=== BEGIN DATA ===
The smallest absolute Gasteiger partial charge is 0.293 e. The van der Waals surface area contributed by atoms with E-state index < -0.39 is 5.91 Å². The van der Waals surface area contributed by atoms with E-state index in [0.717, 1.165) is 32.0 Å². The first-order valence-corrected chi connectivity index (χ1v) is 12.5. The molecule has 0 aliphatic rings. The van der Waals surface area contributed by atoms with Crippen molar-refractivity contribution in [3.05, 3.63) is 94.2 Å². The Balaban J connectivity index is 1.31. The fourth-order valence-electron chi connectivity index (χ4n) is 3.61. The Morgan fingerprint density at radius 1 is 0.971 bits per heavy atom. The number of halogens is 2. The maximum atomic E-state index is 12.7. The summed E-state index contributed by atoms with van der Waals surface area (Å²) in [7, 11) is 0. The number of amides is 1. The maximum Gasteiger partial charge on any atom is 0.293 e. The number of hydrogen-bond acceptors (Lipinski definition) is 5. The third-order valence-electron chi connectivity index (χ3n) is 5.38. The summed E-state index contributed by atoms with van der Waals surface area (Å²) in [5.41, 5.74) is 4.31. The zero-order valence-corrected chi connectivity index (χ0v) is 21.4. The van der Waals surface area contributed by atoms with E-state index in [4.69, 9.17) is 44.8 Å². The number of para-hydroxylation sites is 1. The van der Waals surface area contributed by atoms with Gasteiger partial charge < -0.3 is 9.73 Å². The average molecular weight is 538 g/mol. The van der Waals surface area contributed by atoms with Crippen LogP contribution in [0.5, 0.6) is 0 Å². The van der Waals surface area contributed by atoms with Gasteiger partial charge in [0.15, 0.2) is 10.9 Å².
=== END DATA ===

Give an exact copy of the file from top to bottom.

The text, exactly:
The smallest absolute Gasteiger partial charge is 0.293 e. The van der Waals surface area contributed by atoms with E-state index < -0.39 is 5.91 Å². The van der Waals surface area contributed by atoms with E-state index in [0.717, 1.165) is 32.0 Å². The first-order valence-corrected chi connectivity index (χ1v) is 12.5. The molecule has 0 aliphatic rings. The van der Waals surface area contributed by atoms with Crippen molar-refractivity contribution in [3.05, 3.63) is 94.2 Å². The Balaban J connectivity index is 1.31. The fourth-order valence-electron chi connectivity index (χ4n) is 3.61. The Morgan fingerprint density at radius 1 is 0.971 bits per heavy atom. The number of halogens is 2. The maximum atomic E-state index is 12.7. The summed E-state index contributed by atoms with van der Waals surface area (Å²) in [7, 11) is 0. The number of amides is 1. The maximum Gasteiger partial charge on any atom is 0.293 e. The number of hydrogen-bond acceptors (Lipinski definition) is 5. The third-order valence-electron chi connectivity index (χ3n) is 5.38. The summed E-state index contributed by atoms with van der Waals surface area (Å²) in [5.41, 5.74) is 4.31. The zero-order valence-corrected chi connectivity index (χ0v) is 21.4. The van der Waals surface area contributed by atoms with E-state index in [4.69, 9.17) is 44.8 Å². The number of para-hydroxylation sites is 1. The van der Waals surface area contributed by atoms with Gasteiger partial charge < -0.3 is 9.73 Å². The average molecular weight is 538 g/mol. The van der Waals surface area contributed by atoms with Crippen LogP contribution in [0.5, 0.6) is 0 Å². The van der Waals surface area contributed by atoms with Gasteiger partial charge in [0.15, 0.2) is 10.9 Å².